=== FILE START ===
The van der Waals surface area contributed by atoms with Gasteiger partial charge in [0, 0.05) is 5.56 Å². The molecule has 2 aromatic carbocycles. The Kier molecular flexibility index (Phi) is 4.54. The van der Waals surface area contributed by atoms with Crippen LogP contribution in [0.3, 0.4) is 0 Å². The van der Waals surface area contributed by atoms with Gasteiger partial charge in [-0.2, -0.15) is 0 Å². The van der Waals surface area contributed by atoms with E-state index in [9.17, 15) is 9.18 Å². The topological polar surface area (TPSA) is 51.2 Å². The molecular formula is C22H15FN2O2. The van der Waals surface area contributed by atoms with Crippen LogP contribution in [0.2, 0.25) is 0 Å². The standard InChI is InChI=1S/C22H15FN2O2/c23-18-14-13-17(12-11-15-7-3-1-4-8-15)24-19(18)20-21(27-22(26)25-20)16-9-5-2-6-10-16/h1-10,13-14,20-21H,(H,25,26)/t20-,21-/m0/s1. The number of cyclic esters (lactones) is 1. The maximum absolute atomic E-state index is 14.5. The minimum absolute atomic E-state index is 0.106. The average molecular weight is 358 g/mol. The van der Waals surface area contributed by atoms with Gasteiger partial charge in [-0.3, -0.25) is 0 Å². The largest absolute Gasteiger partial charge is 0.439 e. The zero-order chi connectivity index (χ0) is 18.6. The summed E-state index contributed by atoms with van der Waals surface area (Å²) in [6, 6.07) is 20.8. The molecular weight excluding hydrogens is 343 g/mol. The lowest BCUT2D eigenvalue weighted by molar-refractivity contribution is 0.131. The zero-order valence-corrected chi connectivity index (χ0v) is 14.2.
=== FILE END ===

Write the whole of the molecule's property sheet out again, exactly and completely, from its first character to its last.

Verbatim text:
The van der Waals surface area contributed by atoms with Gasteiger partial charge in [0, 0.05) is 5.56 Å². The molecule has 2 aromatic carbocycles. The Kier molecular flexibility index (Phi) is 4.54. The van der Waals surface area contributed by atoms with Crippen LogP contribution in [0.3, 0.4) is 0 Å². The van der Waals surface area contributed by atoms with Gasteiger partial charge in [-0.2, -0.15) is 0 Å². The van der Waals surface area contributed by atoms with E-state index in [9.17, 15) is 9.18 Å². The topological polar surface area (TPSA) is 51.2 Å². The molecular formula is C22H15FN2O2. The van der Waals surface area contributed by atoms with Crippen LogP contribution in [0.2, 0.25) is 0 Å². The standard InChI is InChI=1S/C22H15FN2O2/c23-18-14-13-17(12-11-15-7-3-1-4-8-15)24-19(18)20-21(27-22(26)25-20)16-9-5-2-6-10-16/h1-10,13-14,20-21H,(H,25,26)/t20-,21-/m0/s1. The number of cyclic esters (lactones) is 1. The maximum absolute atomic E-state index is 14.5. The minimum absolute atomic E-state index is 0.106. The average molecular weight is 358 g/mol. The van der Waals surface area contributed by atoms with Gasteiger partial charge in [-0.3, -0.25) is 0 Å². The largest absolute Gasteiger partial charge is 0.439 e. The zero-order chi connectivity index (χ0) is 18.6. The summed E-state index contributed by atoms with van der Waals surface area (Å²) in [6, 6.07) is 20.8. The molecular weight excluding hydrogens is 343 g/mol. The lowest BCUT2D eigenvalue weighted by molar-refractivity contribution is 0.131. The zero-order valence-corrected chi connectivity index (χ0v) is 14.2.